Creation VS Evolution

F

Freedom for All

The argument that omniscience contradicts free will, which ffa is shouting all over this forum, is a LOGICAL FALLACY.
What's the fallacy again?

Oh, yeah, that God isn't "totally omniscient".

Don't deny it. You not only posted exactly that argument, link, but you referred back to it a few posts ago P654 :jawdrop:

So now you're claiming that God is "totally omniscient" out of one side of your mouth, and claiming that She isn't "totally omniscient" out of the other.

:therethere:

So just give your mouth a rest, pick either one or the other, and try to construct your arguments from a stable platform. We won't respect you any more than we do now, but at least you won't be getting kicked out the door anymore.:beatenup:
 
S

splansing

As much as I have little use for emoticons, that is easily the best usage I've seen thus far. (But I don't get around much.)
 
A

Ausinus

The argument that omniscience contradicts free will, which ffa is shouting all over this forum, is a LOGICAL FALLACY.
No it isnt. Logically, if you can see the outcome of every course of action then you will obviously choose the most desirable course of action - which eliminates free will.
 
L

lakeman

In a larger sense, sure...but in the epic PH fight between FFA and kingrat, I declare kingrat the villian. He displays much more arrogance and nastiness in his posts...and is a bit of a :dramaqueen:
You make some good points. Both of the characters of this play demonstrate qualities which are typically only ascribed to the villain and both characters possess qualities typically reserved for the hero. I may have to wait for he cliffnotes version to come out.
 
K

kingrat

Yes, please post it again.
From wikipedia:

"The argument is roughly stated as follows:
  1. God is omniscient.
  2. Since God is omniscient, God has infallible foreknowledge.
  3. If God has infallible foreknowledge that tomorrow you will engage in event X, then you must invariably engage in event X.
  4. You must invariably engage in event X.
Therefore, free-will is not possible since you have no alternative except to engage in event X. In the event that you do not fulfil event X, then God is not omniscient. Alternatively, if you engage in event X, then you don't have free-will on account of the inability to choose another alternative.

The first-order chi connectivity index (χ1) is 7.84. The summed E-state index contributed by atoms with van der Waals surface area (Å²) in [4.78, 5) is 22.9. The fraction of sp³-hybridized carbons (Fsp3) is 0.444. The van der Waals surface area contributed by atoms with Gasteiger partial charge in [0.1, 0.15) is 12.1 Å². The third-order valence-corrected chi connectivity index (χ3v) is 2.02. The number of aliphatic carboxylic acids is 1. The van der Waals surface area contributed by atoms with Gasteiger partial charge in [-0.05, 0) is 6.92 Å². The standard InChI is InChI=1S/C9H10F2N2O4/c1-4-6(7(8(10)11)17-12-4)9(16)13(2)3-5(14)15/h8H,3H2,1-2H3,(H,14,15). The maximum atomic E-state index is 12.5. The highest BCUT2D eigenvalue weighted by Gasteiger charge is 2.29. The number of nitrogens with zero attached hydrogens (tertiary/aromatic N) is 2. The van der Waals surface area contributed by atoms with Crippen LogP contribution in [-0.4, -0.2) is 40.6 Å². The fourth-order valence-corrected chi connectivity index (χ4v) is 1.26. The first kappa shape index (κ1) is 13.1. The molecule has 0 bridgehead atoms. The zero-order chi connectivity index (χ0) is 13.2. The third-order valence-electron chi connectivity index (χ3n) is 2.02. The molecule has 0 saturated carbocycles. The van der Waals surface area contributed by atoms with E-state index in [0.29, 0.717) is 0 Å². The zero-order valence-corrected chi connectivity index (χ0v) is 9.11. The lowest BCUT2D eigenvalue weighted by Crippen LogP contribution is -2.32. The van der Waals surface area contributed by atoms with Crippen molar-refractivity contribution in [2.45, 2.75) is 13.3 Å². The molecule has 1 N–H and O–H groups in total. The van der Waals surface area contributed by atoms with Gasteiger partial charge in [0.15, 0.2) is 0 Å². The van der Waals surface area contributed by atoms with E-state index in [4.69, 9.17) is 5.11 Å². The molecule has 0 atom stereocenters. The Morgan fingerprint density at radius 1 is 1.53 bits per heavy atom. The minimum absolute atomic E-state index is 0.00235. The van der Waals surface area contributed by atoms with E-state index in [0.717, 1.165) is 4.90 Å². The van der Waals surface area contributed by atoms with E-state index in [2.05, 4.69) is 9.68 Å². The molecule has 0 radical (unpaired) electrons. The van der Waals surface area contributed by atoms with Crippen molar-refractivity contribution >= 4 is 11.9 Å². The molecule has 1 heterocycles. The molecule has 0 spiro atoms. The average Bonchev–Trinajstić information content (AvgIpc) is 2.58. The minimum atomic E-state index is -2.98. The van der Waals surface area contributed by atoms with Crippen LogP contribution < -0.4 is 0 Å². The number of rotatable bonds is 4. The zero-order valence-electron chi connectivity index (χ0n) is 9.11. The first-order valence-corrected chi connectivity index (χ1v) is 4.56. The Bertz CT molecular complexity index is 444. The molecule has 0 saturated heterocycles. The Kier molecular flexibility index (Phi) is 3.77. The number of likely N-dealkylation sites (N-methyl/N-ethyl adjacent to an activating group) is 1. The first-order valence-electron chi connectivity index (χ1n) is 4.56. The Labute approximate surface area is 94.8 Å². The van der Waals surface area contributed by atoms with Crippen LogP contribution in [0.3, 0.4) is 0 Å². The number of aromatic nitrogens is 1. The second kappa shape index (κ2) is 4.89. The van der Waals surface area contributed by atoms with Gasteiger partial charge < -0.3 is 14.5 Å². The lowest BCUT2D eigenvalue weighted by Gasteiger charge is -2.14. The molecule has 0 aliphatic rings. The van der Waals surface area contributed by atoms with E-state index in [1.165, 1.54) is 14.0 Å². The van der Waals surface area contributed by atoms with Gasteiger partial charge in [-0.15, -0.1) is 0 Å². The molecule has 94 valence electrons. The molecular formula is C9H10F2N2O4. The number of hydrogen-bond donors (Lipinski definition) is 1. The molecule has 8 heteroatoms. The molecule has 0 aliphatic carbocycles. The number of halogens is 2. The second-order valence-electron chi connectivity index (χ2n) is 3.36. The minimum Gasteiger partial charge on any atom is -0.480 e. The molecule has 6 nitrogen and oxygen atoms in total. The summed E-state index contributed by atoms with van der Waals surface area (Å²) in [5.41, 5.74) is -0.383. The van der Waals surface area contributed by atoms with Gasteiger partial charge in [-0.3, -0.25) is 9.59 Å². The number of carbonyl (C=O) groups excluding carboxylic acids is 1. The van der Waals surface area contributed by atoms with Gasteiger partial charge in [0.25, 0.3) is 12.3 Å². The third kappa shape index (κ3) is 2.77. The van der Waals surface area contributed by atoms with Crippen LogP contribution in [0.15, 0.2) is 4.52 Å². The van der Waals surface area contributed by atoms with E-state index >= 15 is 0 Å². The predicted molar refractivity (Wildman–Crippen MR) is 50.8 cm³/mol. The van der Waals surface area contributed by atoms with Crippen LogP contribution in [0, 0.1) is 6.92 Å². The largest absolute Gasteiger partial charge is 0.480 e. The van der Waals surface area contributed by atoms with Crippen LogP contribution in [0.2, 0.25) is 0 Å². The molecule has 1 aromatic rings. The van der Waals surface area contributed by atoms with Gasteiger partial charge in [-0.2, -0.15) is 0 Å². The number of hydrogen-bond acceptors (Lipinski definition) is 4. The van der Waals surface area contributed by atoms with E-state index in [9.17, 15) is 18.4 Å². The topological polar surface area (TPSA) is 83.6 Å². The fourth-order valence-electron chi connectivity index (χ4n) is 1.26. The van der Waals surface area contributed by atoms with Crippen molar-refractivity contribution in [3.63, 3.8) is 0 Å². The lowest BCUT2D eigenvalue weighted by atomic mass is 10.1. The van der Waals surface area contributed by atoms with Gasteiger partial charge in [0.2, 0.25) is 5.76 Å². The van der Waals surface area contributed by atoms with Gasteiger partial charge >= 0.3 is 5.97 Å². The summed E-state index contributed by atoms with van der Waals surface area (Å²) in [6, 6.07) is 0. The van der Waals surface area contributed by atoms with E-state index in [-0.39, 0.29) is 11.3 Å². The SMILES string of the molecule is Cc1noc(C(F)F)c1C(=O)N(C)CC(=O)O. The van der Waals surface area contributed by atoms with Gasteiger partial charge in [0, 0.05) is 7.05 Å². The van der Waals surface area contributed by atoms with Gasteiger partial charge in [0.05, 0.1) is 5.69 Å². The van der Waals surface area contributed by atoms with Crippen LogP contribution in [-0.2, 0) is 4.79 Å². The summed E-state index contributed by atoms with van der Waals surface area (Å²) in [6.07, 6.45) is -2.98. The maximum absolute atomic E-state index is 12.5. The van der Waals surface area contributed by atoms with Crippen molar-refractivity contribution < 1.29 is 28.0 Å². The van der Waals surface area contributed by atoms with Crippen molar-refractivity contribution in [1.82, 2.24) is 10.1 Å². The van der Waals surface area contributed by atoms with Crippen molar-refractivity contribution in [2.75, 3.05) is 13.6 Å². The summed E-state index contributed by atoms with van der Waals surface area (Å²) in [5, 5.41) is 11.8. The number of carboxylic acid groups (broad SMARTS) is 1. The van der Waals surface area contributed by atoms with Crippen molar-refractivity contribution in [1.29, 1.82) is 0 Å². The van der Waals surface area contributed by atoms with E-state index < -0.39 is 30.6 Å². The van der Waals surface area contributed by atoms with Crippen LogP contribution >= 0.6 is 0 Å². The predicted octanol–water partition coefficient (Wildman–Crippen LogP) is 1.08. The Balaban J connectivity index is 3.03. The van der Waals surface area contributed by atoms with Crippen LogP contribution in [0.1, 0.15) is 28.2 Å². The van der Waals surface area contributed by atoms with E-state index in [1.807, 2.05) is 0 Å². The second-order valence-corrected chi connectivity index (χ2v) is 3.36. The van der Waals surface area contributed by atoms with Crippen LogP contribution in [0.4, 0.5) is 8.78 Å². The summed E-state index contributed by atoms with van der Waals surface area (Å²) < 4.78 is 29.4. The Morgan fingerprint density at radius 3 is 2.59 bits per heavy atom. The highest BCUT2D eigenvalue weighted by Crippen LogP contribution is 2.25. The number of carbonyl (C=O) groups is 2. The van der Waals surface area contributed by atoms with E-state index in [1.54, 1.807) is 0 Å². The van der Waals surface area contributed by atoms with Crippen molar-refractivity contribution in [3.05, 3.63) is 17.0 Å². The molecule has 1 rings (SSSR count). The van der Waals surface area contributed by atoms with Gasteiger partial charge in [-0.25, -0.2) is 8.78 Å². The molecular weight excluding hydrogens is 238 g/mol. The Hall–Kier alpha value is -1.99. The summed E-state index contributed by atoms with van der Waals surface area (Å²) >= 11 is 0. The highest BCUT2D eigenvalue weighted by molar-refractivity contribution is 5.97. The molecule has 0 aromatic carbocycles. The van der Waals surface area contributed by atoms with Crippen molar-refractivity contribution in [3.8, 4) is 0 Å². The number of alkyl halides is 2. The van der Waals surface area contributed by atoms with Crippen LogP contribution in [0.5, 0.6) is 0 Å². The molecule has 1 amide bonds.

However, the premises contain some logical flaws and circular logic. First, premise 4 does not logically follow from the earlier premises, since no premise states that God has infallible foreknowledge that tomorrow you will engage in event X. Premise 3 states what will occur if that were true, but no premise actually asserts that knowledge.

Secondly, premise 3 assumes what is trying to be proven. In an argument trying to prove that foreknowledge of X logically leads to having to do X, premise 3 simply states this outright. If you accept premise 3, then technically you don’t even need the other premises, because premise 3 states the conclusion that it is attempting to prove. Thus, the argument is a case of circular logic, and is therefore invalid."
 
K

kmiller1610

Kingrat, FFA

You guys should watch more science fiction to help you with these problems.

1) Character A takes some risk or makes some judgement call based on what he thinks Alien A is like.

2) To his demise or surprise (either will do), he discovers that Alien A operates in a dimension or time continumn or by rules that are incomprehensible to him, thereby invalidating his assumptions and resulting in him being eaten, zapped or granted a free pass because he didin't really know what he was talking about.

Now if I was going to explore the universe or try to approach the idea of God, I would first assume that known physics or theology (either will do), are inventions of man and probably insufficient for the journey ahead.

To me that is the most logical set of assumptions. Neither one of you has a clue and neither do I. It makes sense for science to probe both Space and the Metaphysical realm and to assume, that we haven't got it all figured out just yet.
 
S

sid2112

No it isnt. Logically, if you can see the outcome of every course of action then you will obviously choose the most desirable course of action - which eliminates free will.
Humans do that too. We make desisions based on the what we think will be the logical outcome. Having the knowledge of all things does not nessesarily mean you act on them. The Free Will vs. Pre-Determination debate is an old one. Last I checked it was in overtime and still the score is 0 - 0!
 
S

splansing

  1. God is omniscient
  2. Since God is omniscient, God has infallible foreknowledge.
  3. If God has infallible foreknowledge that tomorrow you will engage in event X, then you must invariably engage in event X.
  4. You must invariably engage in event X.
However, the premises contain some logical flaws and circular logic. First, premise 4 does not logically follow from the earlier premises, since no premise states that God has infallible foreknowledge that tomorrow you will engage in event X. Premise 3 states what will occur if that were true, but no premise actually asserts that knowledge.

Secondly, premise 3 assumes what is trying to be proven. In an argument trying to prove that foreknowledge of X logically leads to having to do X, premise 3 simply states this outright. If you accept premise 3, then technically you don’t even need the other premises, because premise 3 states the conclusion that it is attempting to prove. Thus, the argument is a case of circular logic, and is therefore invalid."
Actually, premise 2 states that omniscience = infallible foreknowledge of all things, which would obviously include that tomorrow you will do x. Your argument also doesn't mention the premises that god is omnipotent and that he created everything.